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Turkey's Accession to the EU: Implications for the European Integration Process

Thursday May 3, 2007, at 14:00
Aula 4 - IBEI
Research seminar
Meltem Muftuler Bac (Sabanci University)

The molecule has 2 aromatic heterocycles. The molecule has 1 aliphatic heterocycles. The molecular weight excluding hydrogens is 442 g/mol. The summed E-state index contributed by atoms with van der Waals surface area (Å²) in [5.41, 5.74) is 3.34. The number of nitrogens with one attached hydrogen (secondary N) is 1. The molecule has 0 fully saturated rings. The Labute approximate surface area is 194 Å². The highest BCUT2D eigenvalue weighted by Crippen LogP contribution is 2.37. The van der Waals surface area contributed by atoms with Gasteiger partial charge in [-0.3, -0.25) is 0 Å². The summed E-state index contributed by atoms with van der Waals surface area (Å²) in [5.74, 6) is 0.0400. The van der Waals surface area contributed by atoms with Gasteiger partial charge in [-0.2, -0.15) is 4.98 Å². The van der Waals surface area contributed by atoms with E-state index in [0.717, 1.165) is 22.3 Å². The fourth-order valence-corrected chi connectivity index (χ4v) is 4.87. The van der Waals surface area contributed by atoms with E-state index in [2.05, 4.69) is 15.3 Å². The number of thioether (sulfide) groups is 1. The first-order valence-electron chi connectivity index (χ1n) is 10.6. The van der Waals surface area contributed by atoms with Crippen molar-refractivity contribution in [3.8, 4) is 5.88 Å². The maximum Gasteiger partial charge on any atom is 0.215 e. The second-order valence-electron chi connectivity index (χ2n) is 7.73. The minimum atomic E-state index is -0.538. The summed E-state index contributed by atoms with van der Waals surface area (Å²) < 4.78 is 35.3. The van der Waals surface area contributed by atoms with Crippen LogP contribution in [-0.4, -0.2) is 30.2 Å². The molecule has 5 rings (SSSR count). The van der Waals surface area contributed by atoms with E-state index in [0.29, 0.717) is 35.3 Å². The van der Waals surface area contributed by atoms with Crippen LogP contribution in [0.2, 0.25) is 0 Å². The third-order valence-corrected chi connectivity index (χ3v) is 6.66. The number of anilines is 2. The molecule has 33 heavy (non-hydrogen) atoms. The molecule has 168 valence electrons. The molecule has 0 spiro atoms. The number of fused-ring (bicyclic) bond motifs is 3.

The relations between Turkey and the EU entered a new phrase on October 3, 2005 when the EU opened accession negotiations with Turkey. Turkey’s accession will be dramatically different than the previous waves of enlargement due to Turkey’s size, perceived cultural differences and the European public’s resistance to Turkey’s accession. How the European public perceives Turkey’s membership and its impact on Europe will determine whether Turkey will accede to the EU. This paper proposes that the legitimacy crisis that the EU and European governments currently face will deepen over the issue of Turkey’s membership, and that the European public’s resistance to Turkey and the EU’s legitimacy crisis will carry a greater weight in determining Turkey’s accession than Turkey’s ability in meeting the EU’s acquis. In this manner, Turkey’s membership does not only deserve scholarly attention for its value in terms of enlarging the EU, but also in terms of developing a new approach to policy making in the EU. This is theoretically significant in explaining European integration.